Politics & Policy

Campus Rads Vs. Our Vets

The antiwar unwelcome on campus.

As college students hit campuses across the nation this week, a new generation of young veterans will step off the battlefields of Iraq and Afghanistan and onto the ideological battlefield of our university campuses. For those on the frontline in the war on terror, the antiwar hostility of liberal professors and campus activists will assuredly prove unsettling.

Just ask Marine sergeant Marco Martinez, a veteran of Operation Iraqi Freedom and a full-time psychology major at Saddleback College in Mission Viejo, Calif.

“A woman on campus had apparently learned I might be a Marine. When I told her I was, she said, ‘You’re a disgusting human being, and I hope you rot in hell!’ “

Indeed, Martinez, who will be the first male in his family to receive a college diploma, says he is receiving more of an education than he bargained for: “There are a lot of people who don’t appreciate military service in college,” Martinez said. “If someone asks me about it, and I think that they’re not too liberal, I might tell them I was in Iraq. But I don’t tell them the full extent of it or anything about the Navy Cross.”

The Navy Cross–as in second only to the Congressional Medal of Honor. Martinez, formerly of 2nd Battalion, 5th Marines, is a bona-fide American hero and the first Hispanic American since Vietnam to receive the Navy Cross. During the Battle of At Tarmiya, one of Sergeant Martinez’s fellow marines had been hit in the legs and left for dead by five terrorists holed up in an adobe garden shed. That’s when Martinez used his body to shield the dying marine from the terrorist before mounting a 20-meter frontal charge at the bunker with nothing but a depleted rifle and a grenade. With enemy bullets pinging off his gear, Martinez unpinned the grenade, slammed his body into the adobe building, and lobbed the device into the window of the structure, killing all the terrorists inside.

But as liberal professors and antiwar activists continue to wage a nationwide campaign to rid university campuses of military recruiters–in some cases going so far as to throw water bottles and scream epithets at them–it is easy to see why Sergeant Martinez would remain tight-lipped about being one of the nation’s most decorated heroes.

Indeed, as one campus newspaper reported, the rift between young veteran college students and their civilian classmates has left those who have served feeling isolated from campus life, “shunned” because of their service.

Just ask Armand McCormick, 23, a student at the University of Northern Iowa.

While walking to class one day, McCormick stopped to listen to a speaker during an antiwar student rally. When he challenged the protestor’s arguments, the “peace” activist sneered, “The Iraqis don’t want us there. If you think the war is okay, then why don’t you go and serve!”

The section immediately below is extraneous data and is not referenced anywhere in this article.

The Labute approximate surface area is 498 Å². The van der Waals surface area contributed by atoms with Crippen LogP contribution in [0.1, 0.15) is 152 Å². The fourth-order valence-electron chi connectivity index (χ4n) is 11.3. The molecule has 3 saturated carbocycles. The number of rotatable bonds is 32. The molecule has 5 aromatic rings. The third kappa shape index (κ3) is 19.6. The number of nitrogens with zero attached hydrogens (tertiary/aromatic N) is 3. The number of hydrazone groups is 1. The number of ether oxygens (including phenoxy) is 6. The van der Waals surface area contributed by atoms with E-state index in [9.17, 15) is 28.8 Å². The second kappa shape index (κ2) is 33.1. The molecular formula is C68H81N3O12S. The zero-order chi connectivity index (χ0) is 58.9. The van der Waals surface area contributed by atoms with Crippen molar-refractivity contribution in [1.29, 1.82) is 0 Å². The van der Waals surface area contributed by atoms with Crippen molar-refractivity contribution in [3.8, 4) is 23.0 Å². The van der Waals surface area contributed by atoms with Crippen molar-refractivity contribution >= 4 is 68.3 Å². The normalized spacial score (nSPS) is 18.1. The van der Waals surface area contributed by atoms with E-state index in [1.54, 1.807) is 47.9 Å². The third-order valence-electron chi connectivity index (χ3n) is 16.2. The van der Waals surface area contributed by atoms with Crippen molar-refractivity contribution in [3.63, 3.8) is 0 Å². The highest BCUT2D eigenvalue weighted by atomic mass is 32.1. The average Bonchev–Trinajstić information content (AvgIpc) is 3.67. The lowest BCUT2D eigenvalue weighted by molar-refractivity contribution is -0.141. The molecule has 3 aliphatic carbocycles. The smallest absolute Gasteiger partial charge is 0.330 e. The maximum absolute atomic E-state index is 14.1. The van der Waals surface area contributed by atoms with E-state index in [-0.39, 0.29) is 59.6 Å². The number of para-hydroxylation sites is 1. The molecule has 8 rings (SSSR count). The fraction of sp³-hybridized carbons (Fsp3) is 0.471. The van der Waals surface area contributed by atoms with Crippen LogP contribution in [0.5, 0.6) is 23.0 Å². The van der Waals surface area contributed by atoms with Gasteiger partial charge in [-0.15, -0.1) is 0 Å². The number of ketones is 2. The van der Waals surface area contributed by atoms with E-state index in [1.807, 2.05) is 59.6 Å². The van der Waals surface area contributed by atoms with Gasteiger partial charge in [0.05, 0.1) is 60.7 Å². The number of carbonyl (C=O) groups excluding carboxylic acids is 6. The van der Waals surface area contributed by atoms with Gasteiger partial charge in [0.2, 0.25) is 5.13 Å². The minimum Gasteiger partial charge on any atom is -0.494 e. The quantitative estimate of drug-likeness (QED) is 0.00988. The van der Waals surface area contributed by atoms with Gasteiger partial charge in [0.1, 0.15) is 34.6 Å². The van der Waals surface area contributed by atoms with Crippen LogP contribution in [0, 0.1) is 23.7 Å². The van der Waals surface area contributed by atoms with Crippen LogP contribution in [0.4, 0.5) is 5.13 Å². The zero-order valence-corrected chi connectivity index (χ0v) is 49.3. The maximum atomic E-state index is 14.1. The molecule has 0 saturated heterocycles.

There was an obvious problem with the protestor’s retort: He had no clue who he was talking to—Silver Star recipient Marine corporal Armand McCormick.

“I’ve had a few conversations about [the War on Terror] in the liberal classrooms I go to everyday,” said McCormick. “A lot of the time I just look at them and tell them that they don’t have any clue what they’re talking about, because all they do is listen to liberal news. I always tell them, ‘If you don’t experience something, how in the hell can you say what will happen?’ “

As Corporal McCormick rightly points out, his classmates’ reliance upon the elite mainstream media all but ensures that they are unfamiliar with the jaw-dropping acts of heroism he performed on March 25, 2003, in Ad Diwuniyah, Iraq. Far removed from the breezy comforts of a college campus, it was there, inside an enemy trench, that McCormick, along with his two fellow Marines, captain Brian Chontosh and corporal Robert “Robbie” Kerman, was swarmed by what officials estimate was a company-sized element of between 150 to 200 Iraqi fighters. When the smoke cleared, the three marines had not only survived, they had eliminated scores of enemy fighters and regained key territory. It’s the sort of incident the campus Left should think about the next time it proclaims how “courageous” it is in protesting the war.

The Left has adopted the mantra that it opposes the war but supports our soldiers. Those veterans visiting campuses tell a different story; the early fault lines forming on our nation’s campuses do not portend hopeful signs.

For those who profess to embrace “diversity” and champion allowing “marginalized voices” to be heard, perhaps liberal professors, administrators, and students might learn something were they open-minded enough to listen to the heroes in their midst. Then, and only then, will they correct the tragic mistakes of the Vietnam era that valued politics more than patriots.

Wynton Hall is currently co-writing (with Caspar Weinberger) Home of the Brave: Heroes in the War on Terrorism. Peter Schweizer is a research fellow at the Hoover Institution and author of The Bushes: Portrait of a Dynasty and Reagan’s War.

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